I think the anime handles the shadows better. I’ve always loved the message of “facing yourself” that Persona 4 has, not only because of the hidden message in a bottle, but because of how it’s approached. It’s not as simple as Kanji wanting to make stuffed animals and hiding behind his piercings and bleached hair. His shadow gives a powerful speech about preferring men, hinting at homosexuality, because men aren’t as cruel as girls are. Girls harass him about sewing and painting, girls think he’s weird, to which shadow Kanji decides, “Men are so much better.” In the end, Kanji just wants to be accepted for who he is and his sexual orientation is left open to interpretation — which isn’t the main point anyway, the point is to accept who you are and find people who like you for who you are.
Though no one is taking away my Kanji and Naoto feelings. Not now, not ever.
All of the shadows in the anime feel more intense and have a better presentation. For one thing, the characters aren’t knocked unconscious like they were in the game. They’re forced to watch how extreme their shadows get. Yukiko has to watch from her cage, Rise has to listen to multiple copies of her shadow taunt her about her idol image, things like that.
I also feel like the shadows are a bit more serious in the anime than in the game. In the game, Yosuke’s shadow was essentially a big tutorial fight. In the anime, you get to see him suffer more. There’s television screens that show the other employees of Junes making fun of him, hating him for being the son of the owner, and he curls up in the corner, not wanting to listen.
I also like how the anime handles the battles. As fun as it was to have weapons in the game, it doesn’t make a whole lot of sense for teenagers to be able to cart weapons around and be experts with them without any sort of explanation — even in the anime-verse. Instead, the persona do all of the fighting, and when they’re hit their users feel it. Yu is also able to fuse persona together and have multiple persona thanks to his “wild card” ability. This is something that gets questioned by Yosuke, which I thought was a nice touch because in the game he never has to explain to his friends how he has more than one.
I think what I like most about the anime is Yu. They somehow managed to give a silent protagonist a personality that’s not only believable, but likable. You also get to see him develop as a character. In the beginning he’s quiet and doesn’t say much, but soon he becomes that snarky, lovable main character who can keep a straight face while being kicked off a cliff. As the series progresses, you can see that he’s formed a strong bond with his friends and cares about all of them. The fight between him and the boy they believe to be the killer is rather intense as Yu has a moment of facing something he doesn’t want to admit to.
Is he just an empty shell? Stay tuned for more on that theme.
The things that the anime doesn’t do as well — which is where I question if this series can be enjoyed by someone who isn’t a fan of the game — are the social links. Social links are the bonds Yu makes with other people. This also gets him his persona, since each new link starts a new arcana for him. In the game, this was a long ten step process, but in the anime you only see a lot of these extra characters once. On the one hand, I get why the anime doesn’t go through the entire process. Not only would it be extremely long, but it takes a while to get to the main plot of each character. In the game, there’s a lot of days where “you spend a long while with a person,” but nothing happens in the social link. So the anime cuts to the chase, covering the main point of each extra character. However, there’s some characters that don’t have enough time. Naoki Konishi, for example, needs longer than five minutes. As Saki’s little brother, the murders have a huge effect on him, but you see him at the camping trip and his “angst” is solved in one short conversation. From a storytelling point of view someone like him deserves an entire episode, not a bowl of ramen at a camping trip. In the game you get the full experience of meeting this boy and helping him work through his issues. In the anime, you eat ramen with him and he smiles. The end.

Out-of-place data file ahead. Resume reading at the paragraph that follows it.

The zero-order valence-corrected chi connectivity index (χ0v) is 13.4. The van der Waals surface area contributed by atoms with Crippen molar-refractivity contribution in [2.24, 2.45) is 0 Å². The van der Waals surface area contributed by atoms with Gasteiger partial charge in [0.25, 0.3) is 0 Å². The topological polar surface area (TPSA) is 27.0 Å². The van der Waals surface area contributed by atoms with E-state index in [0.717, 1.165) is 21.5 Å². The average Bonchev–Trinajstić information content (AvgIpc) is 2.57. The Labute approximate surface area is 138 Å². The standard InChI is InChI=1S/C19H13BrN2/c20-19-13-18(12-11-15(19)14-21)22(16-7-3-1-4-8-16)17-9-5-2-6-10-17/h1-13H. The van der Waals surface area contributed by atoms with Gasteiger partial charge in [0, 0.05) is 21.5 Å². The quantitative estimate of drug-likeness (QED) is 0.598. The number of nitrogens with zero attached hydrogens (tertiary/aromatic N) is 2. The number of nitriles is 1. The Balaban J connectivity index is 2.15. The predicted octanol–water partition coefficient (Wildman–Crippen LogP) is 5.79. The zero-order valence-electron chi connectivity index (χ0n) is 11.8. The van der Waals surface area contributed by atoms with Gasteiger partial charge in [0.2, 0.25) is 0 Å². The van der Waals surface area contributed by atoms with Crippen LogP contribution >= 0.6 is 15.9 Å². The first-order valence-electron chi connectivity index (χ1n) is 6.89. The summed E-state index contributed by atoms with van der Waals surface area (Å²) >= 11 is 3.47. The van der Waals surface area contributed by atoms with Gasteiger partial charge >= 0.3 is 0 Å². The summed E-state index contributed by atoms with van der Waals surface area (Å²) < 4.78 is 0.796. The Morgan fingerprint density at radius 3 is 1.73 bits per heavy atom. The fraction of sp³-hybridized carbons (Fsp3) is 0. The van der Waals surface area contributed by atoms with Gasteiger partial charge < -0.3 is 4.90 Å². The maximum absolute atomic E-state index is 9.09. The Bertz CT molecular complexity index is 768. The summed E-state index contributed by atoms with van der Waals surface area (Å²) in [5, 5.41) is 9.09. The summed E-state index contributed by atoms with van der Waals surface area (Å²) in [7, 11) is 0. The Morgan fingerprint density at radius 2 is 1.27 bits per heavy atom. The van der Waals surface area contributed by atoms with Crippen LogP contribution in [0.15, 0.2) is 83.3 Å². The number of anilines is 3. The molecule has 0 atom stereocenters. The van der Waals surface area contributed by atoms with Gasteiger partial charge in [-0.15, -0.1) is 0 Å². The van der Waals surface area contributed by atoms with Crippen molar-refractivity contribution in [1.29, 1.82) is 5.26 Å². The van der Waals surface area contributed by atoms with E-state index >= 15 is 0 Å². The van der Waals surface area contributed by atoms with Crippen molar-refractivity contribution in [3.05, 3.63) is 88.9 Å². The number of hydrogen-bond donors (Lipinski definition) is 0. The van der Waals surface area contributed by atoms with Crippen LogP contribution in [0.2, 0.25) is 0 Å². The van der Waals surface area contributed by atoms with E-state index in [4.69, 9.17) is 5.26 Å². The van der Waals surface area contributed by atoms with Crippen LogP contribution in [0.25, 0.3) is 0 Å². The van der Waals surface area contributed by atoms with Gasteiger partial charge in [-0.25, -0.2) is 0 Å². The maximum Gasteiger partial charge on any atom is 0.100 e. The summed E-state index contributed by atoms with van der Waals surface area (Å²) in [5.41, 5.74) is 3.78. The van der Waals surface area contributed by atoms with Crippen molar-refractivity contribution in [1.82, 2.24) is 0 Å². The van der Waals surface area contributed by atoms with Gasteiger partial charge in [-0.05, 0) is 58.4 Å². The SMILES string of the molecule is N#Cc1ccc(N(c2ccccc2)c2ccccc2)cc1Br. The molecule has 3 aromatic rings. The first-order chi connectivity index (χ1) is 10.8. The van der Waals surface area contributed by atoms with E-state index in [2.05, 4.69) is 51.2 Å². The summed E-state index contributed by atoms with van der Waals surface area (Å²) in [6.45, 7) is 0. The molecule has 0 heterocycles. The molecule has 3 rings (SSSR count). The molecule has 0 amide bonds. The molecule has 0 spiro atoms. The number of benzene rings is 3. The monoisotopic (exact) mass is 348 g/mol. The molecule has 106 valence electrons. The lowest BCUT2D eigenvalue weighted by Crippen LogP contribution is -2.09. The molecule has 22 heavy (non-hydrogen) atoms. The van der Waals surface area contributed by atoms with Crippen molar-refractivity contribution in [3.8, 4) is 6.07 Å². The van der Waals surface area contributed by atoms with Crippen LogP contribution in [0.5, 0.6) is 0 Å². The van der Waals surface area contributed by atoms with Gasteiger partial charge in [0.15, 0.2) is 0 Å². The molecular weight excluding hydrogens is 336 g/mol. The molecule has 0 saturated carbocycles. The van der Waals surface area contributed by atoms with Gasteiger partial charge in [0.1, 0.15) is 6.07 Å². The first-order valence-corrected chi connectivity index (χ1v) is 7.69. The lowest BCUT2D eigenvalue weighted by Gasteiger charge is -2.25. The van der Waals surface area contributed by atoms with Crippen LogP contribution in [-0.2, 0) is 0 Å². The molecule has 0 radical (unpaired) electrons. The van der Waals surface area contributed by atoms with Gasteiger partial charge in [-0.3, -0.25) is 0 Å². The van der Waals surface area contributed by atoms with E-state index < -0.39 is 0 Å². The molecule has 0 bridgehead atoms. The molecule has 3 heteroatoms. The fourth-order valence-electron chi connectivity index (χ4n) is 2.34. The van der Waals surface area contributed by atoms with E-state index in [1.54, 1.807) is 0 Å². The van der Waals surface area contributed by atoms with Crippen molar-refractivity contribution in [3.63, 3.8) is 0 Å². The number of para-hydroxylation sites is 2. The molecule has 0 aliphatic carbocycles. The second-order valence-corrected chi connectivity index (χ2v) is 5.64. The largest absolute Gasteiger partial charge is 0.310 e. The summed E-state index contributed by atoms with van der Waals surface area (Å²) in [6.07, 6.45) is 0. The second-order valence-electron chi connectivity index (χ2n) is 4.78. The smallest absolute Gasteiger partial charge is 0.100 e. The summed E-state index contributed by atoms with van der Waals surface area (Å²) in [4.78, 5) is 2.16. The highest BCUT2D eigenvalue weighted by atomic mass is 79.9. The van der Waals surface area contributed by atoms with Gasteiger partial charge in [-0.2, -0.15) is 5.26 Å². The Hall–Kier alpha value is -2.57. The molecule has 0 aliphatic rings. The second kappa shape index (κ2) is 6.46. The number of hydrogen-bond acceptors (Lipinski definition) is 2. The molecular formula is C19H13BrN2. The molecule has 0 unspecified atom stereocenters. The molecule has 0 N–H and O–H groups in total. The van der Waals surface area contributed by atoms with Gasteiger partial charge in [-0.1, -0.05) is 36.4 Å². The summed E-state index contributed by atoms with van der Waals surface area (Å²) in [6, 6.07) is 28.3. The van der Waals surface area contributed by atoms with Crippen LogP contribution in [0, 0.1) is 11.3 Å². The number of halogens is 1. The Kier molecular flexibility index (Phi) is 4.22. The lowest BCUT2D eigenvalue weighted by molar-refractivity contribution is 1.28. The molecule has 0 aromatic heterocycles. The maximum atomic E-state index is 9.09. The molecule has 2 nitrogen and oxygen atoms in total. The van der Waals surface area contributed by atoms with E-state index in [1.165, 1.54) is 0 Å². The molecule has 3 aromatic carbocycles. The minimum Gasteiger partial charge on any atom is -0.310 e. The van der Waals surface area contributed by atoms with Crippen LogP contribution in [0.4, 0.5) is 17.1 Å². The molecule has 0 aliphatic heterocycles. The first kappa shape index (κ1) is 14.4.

I’m also not a fan of them taking out the Japanese honorifics. These were left in tact with the game, I’m not sure why they’re not in the dub. It might make me sound like a bit of an anime snob, but the main reason why I think they’re needed is because of the main character’s name. Hearing Rise say something like, “Yu is going to cook for us,” or Yosuke saying, “Hey Yu, want to hang out this summer,” sounds confusing without the senpai or kun or san behind it. I also miss Yosuke calling him partner. In the original Japanese he says aibou and, for some reason, having him say bro in the anime just doesn’t feel as emotional.
Despite my complaints I think that “Persona 4 the Animation” is a good anime adaption to the hit PS2 game. I’m already excited for part two — even if I’ve seen it all on Hulu. There’s certain parts of the game coming up that I can’t wait to see the dub cast tackle. Until then, always remember: it’s o.k. to like cute shit!
English Dialogue, Episode 1 Director’s Cut & On Air Versions, Clean Opening & Closing Animation, Sentai Trailers.
Content Grade: A-
Audio Grade: A
Video Grade: B+
Packaging Grade: C
Menu Grade: D
Extras Grade: C
Released By: Sentai Filmworks
Release Date: September 18th, 2012
Running Time: 305 minutes
Video Encoding: 1080p AVCHigh Definition
Aspect Ratio: 1.78:1 Widescreen
Hitachi 42 inch plasma T.V., Sony PS3 blu-ray player via HDMI set to 1080p